Is your lawn safe for children, pets, and the environment? Scott Freedman, a NOFA certified organic lawn care technician transforms turf into a pesticide-free lawn and is ready to teach others how to do the same.
Join Mt. Cuba for an online class on Saturday, August 15 from 10 to 1130 am as Freedman highlights eco-friendly cultural practices to create attractive lawns that are safe to use. Tickets are available to attend.
We sat down with Freedman to find out more about what new gardeners need to know and what you can expect to learn from his class.
Mt. Cuba Center: A green lawn is the envy of every home on the street, why should people consider going chemical-free?
Scott Freedman: That “healthy” green lawn that is completely weed-free is also completely dependent upon pesticides and fertilizer to promote what aesthetically “looks” healthy when in reality it is far from it. In fact, home lawn and gardens receive more pesticides per acre than agriculture! Pesticide use on lawns are part of a “downstream” problem where excess pesticides and nutrients travel away from the application site and increase vegetative growth in waterways and pollute groundwater. In this class, I really try to change the perspective of what it truly means to have a healthy lawn. What I promote is using cultural activities to develop a healthy stand of turf that minimizes weed pressures due to turf density and health.
Mt. Cuba Center: How is a chemical-free lawn program different from those that use traditional 4-step program?
Scott Freedman: Chemical-free lawns do not rely on pesticides to reduce competition; they rely on the appropriate use of organic fertilizer to provide proper nutrient levels as well as other cultural activities such as higher mowing height and mulching of leaves/grass to name a few.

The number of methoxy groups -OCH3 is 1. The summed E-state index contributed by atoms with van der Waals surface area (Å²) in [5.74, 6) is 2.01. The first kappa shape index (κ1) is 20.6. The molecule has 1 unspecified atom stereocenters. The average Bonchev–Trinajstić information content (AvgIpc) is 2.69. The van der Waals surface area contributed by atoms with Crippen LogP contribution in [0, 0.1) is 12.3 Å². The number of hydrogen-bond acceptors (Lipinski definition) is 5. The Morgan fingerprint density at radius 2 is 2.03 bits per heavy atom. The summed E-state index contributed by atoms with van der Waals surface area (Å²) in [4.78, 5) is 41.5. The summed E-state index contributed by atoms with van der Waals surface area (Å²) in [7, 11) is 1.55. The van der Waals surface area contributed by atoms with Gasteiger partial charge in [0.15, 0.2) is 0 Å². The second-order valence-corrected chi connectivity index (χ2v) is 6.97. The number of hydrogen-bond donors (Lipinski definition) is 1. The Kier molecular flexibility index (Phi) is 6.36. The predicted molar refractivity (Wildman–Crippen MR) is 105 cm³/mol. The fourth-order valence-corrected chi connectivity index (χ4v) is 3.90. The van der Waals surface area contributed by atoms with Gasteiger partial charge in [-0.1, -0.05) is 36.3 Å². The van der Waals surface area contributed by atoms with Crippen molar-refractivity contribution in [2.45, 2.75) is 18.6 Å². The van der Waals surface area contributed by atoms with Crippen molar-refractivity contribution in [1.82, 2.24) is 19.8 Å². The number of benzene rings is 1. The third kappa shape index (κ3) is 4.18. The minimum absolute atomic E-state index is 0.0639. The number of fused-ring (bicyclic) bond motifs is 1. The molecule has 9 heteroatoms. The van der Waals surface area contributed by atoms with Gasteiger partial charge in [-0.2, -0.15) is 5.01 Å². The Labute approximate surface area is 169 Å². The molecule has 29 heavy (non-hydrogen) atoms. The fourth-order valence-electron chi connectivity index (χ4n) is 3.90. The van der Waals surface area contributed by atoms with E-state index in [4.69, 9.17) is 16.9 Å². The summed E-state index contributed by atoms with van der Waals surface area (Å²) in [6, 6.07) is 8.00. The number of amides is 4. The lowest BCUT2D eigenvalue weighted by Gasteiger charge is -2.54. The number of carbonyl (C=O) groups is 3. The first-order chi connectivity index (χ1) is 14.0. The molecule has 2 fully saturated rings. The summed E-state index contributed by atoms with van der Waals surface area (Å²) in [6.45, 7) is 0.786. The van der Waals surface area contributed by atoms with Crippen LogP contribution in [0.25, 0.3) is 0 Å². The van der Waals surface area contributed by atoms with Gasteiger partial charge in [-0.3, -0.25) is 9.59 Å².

Mt. Cuba Center: Many gardeners are concerned about weeds in their lawns, how does an organic program treat those weeds?
Scott Freedman: Let’s be clear right up front, it takes A LOT of work in an organic program to deliver a weed free lawn, but that is not what I am promoting. The perspective I promote is that a “healthy” lawn is a diverse stand of plants. One that will contain plants that to some are considered weeds, to me they are sources of food for early season pollinators.
Mt. Cuba Center: What piece of advice would you give to anyone who’s thinking about going chemical-free?
Scott Freedman: You need to change your perspective on what a lawn should look like. There are some “weeds” that you can keep at bay through different cultural activities, but by and large they need to learn to embrace stand diversity.
Register for Scott Freedman’s Online Pesticide-Free Lawns class on Saturday, August 15 from 10 to 1130 am.